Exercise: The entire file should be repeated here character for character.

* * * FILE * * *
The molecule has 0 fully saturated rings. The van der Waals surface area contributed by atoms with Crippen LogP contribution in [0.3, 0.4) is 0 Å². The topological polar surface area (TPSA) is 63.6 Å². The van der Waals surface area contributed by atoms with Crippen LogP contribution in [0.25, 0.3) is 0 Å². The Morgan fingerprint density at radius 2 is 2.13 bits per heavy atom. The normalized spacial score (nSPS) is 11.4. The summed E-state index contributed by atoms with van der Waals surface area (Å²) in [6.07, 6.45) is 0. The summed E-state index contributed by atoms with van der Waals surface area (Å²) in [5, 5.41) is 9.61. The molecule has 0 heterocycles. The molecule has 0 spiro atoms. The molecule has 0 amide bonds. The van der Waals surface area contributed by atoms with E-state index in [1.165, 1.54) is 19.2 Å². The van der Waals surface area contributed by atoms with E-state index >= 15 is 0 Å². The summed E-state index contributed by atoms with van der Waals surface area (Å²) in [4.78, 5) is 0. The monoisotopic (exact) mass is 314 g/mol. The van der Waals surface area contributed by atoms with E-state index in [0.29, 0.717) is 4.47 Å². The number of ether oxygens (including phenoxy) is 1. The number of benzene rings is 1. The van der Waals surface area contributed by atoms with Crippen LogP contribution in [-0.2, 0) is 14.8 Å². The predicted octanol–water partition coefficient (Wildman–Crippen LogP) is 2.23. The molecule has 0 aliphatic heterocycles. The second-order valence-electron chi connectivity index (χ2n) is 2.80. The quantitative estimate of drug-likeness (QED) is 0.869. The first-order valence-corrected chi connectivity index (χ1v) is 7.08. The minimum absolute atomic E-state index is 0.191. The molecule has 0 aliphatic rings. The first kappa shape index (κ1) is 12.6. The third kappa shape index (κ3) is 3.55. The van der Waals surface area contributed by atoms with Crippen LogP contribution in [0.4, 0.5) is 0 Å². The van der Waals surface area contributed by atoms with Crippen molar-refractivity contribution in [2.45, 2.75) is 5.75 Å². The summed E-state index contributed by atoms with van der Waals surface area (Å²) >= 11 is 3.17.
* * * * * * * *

The molecule has 0 fully saturated rings. The van der Waals surface area contributed by atoms with Crippen LogP contribution in [0.3, 0.4) is 0 Å². The topological polar surface area (TPSA) is 63.6 Å². The van der Waals surface area contributed by atoms with Crippen LogP contribution in [0.25, 0.3) is 0 Å². The Morgan fingerprint density at radius 2 is 2.13 bits per heavy atom. The normalized spacial score (nSPS) is 11.4. The summed E-state index contributed by atoms with van der Waals surface area (Å²) in [6.07, 6.45) is 0. The summed E-state index contributed by atoms with van der Waals surface area (Å²) in [5, 5.41) is 9.61. The molecule has 0 heterocycles. The molecule has 0 spiro atoms. The molecule has 0 amide bonds. The van der Waals surface area contributed by atoms with E-state index in [1.165, 1.54) is 19.2 Å². The van der Waals surface area contributed by atoms with E-state index >= 15 is 0 Å². The summed E-state index contributed by atoms with van der Waals surface area (Å²) in [4.78, 5) is 0. The monoisotopic (exact) mass is 314 g/mol. The van der Waals surface area contributed by atoms with E-state index in [0.29, 0.717) is 4.47 Å². The number of ether oxygens (including phenoxy) is 1. The number of benzene rings is 1. The van der Waals surface area contributed by atoms with Crippen LogP contribution in [-0.2, 0) is 14.8 Å². The predicted octanol–water partition coefficient (Wildman–Crippen LogP) is 2.23. The molecule has 0 aliphatic heterocycles. The second-order valence-electron chi connectivity index (χ2n) is 2.80. The quantitative estimate of drug-likeness (QED) is 0.869. The first-order valence-corrected chi connectivity index (χ1v) is 7.08. The minimum absolute atomic E-state index is 0.191. The molecule has 0 aliphatic rings. The first kappa shape index (κ1) is 12.6. The third kappa shape index (κ3) is 3.55. The van der Waals surface area contributed by atoms with Crippen LogP contribution in [0.4, 0.5) is 0 Å². The van der Waals surface area contributed by atoms with Crippen molar-refractivity contribution in [2.45, 2.75) is 5.75 Å². The summed E-state index contributed by atoms with van der Waals surface area (Å²) >= 11 is 3.17.